Express accounts can only use the Express Dashboard, a simplified Stripe-hosted interface. From the Express Dashboard, your users can view their available balance, see upcoming payouts, and track their earnings in real time. The Express Dashboard does not have all of the same features as the Standard Dashboard.

Screenshot of Express Dashboard

Custom accounts do not have access to a Stripe-hosted dashboard. You’ll need to build custom interfaces into your application for your users to handle any operational tasks related to running their business.

User support

All support questions about a Custom connected account are handled by you, the platform. For Standard and Express accounts, some questions can be answered by Stripe and others will be handled by the platform. For instance, as identity verification requirements shift and change, Stripe will proactively reach out to your users to ensure the information on file stays compliant with local regulations.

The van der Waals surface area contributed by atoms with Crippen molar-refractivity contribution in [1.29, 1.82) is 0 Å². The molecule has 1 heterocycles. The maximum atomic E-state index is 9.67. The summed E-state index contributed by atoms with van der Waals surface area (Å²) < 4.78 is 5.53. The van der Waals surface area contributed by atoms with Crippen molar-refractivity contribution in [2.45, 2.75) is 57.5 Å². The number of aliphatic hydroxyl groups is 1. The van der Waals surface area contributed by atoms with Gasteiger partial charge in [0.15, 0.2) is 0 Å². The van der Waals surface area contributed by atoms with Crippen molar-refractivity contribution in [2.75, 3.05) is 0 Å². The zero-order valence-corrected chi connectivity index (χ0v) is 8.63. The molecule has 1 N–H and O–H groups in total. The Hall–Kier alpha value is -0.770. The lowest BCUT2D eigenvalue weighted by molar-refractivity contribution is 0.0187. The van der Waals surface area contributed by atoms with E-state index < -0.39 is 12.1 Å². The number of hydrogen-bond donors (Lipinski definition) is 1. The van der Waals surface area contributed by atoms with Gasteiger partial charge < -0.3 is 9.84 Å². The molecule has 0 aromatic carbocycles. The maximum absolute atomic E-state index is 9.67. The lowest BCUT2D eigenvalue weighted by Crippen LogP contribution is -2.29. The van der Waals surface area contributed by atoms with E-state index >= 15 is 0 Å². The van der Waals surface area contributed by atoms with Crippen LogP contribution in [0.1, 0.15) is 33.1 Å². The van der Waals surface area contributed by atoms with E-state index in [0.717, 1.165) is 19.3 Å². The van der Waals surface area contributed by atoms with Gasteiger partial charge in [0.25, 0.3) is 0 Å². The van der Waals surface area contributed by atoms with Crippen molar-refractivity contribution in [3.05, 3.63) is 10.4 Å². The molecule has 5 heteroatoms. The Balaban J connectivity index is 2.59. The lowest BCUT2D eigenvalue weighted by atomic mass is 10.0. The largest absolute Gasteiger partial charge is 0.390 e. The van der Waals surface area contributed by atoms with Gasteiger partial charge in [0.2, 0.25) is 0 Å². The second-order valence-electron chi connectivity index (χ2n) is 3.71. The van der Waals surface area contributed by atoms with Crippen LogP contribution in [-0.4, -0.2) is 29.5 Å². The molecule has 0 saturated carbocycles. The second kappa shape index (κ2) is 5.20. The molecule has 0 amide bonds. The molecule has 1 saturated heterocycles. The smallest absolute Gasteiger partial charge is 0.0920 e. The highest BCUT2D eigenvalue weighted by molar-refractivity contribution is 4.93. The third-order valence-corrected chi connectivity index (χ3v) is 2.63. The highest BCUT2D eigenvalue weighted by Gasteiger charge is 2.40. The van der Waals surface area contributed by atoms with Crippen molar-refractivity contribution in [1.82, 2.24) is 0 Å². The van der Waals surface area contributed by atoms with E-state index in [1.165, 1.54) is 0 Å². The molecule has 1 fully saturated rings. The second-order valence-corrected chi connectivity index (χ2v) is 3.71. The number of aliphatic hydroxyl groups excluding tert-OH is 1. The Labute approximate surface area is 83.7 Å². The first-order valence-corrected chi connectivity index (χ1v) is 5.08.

Absent a compelling reason for a bespoke integration and lots of resources to build and maintain a Custom Connect integration, I would default to either Standard or Express. Assuming the platform I’m building is open to handling fraud and disputes, the platform decision between Standard and Express comes down to the relationship I expect users to have with end customers. Will my users, the owners of the connected accounts, need a long standing relationship with their customers or will their relationship be one-off, and transactional in nature? If so, do I expect my customer base to be savvy enough (or teachable enough) to handle fraud and disputes and trusted with the ability to charge the end customer manually. If I’m working with online business savvy folks who maintain long-running relationships with their end customers, I’d choose Standard. If I’m working with any internet user who has a one-off relationship with end customers or if I want to prevent them from charging end customers, then I’d lean towards Express.

Decision tree of Stripe Connect account type choices